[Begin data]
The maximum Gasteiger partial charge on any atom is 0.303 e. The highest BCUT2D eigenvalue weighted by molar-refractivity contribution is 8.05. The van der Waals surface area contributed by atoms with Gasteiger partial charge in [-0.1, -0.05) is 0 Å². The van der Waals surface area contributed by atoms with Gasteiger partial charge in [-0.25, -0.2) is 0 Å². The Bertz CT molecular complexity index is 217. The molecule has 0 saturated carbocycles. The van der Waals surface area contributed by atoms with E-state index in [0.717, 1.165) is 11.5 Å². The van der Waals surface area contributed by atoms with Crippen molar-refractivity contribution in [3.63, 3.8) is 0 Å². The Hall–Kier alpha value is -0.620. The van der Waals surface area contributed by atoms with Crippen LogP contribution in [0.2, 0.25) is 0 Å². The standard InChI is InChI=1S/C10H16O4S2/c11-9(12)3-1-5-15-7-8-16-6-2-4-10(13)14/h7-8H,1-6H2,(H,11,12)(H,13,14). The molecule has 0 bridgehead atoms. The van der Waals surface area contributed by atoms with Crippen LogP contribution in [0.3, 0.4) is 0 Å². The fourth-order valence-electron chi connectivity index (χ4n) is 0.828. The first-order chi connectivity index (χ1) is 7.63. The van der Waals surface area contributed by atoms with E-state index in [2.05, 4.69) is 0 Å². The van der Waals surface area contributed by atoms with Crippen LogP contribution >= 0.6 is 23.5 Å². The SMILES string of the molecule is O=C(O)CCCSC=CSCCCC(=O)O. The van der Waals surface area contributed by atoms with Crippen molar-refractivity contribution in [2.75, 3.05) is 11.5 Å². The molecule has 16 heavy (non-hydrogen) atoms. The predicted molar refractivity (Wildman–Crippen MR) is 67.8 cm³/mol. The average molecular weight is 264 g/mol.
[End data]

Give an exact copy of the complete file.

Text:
The maximum Gasteiger partial charge on any atom is 0.303 e. The highest BCUT2D eigenvalue weighted by molar-refractivity contribution is 8.05. The van der Waals surface area contributed by atoms with Gasteiger partial charge in [-0.1, -0.05) is 0 Å². The van der Waals surface area contributed by atoms with Gasteiger partial charge in [-0.25, -0.2) is 0 Å². The Bertz CT molecular complexity index is 217. The molecule has 0 saturated carbocycles. The van der Waals surface area contributed by atoms with E-state index in [0.717, 1.165) is 11.5 Å². The van der Waals surface area contributed by atoms with Crippen molar-refractivity contribution in [3.63, 3.8) is 0 Å². The Hall–Kier alpha value is -0.620. The van der Waals surface area contributed by atoms with Crippen LogP contribution in [0.2, 0.25) is 0 Å². The standard InChI is InChI=1S/C10H16O4S2/c11-9(12)3-1-5-15-7-8-16-6-2-4-10(13)14/h7-8H,1-6H2,(H,11,12)(H,13,14). The molecule has 0 bridgehead atoms. The van der Waals surface area contributed by atoms with Crippen LogP contribution in [0.3, 0.4) is 0 Å². The fourth-order valence-electron chi connectivity index (χ4n) is 0.828. The first-order chi connectivity index (χ1) is 7.63. The van der Waals surface area contributed by atoms with E-state index in [2.05, 4.69) is 0 Å². The van der Waals surface area contributed by atoms with Crippen LogP contribution >= 0.6 is 23.5 Å². The SMILES string of the molecule is O=C(O)CCCSC=CSCCCC(=O)O. The van der Waals surface area contributed by atoms with Crippen molar-refractivity contribution in [2.75, 3.05) is 11.5 Å². The molecule has 16 heavy (non-hydrogen) atoms. The predicted molar refractivity (Wildman–Crippen MR) is 67.8 cm³/mol. The average molecular weight is 264 g/mol.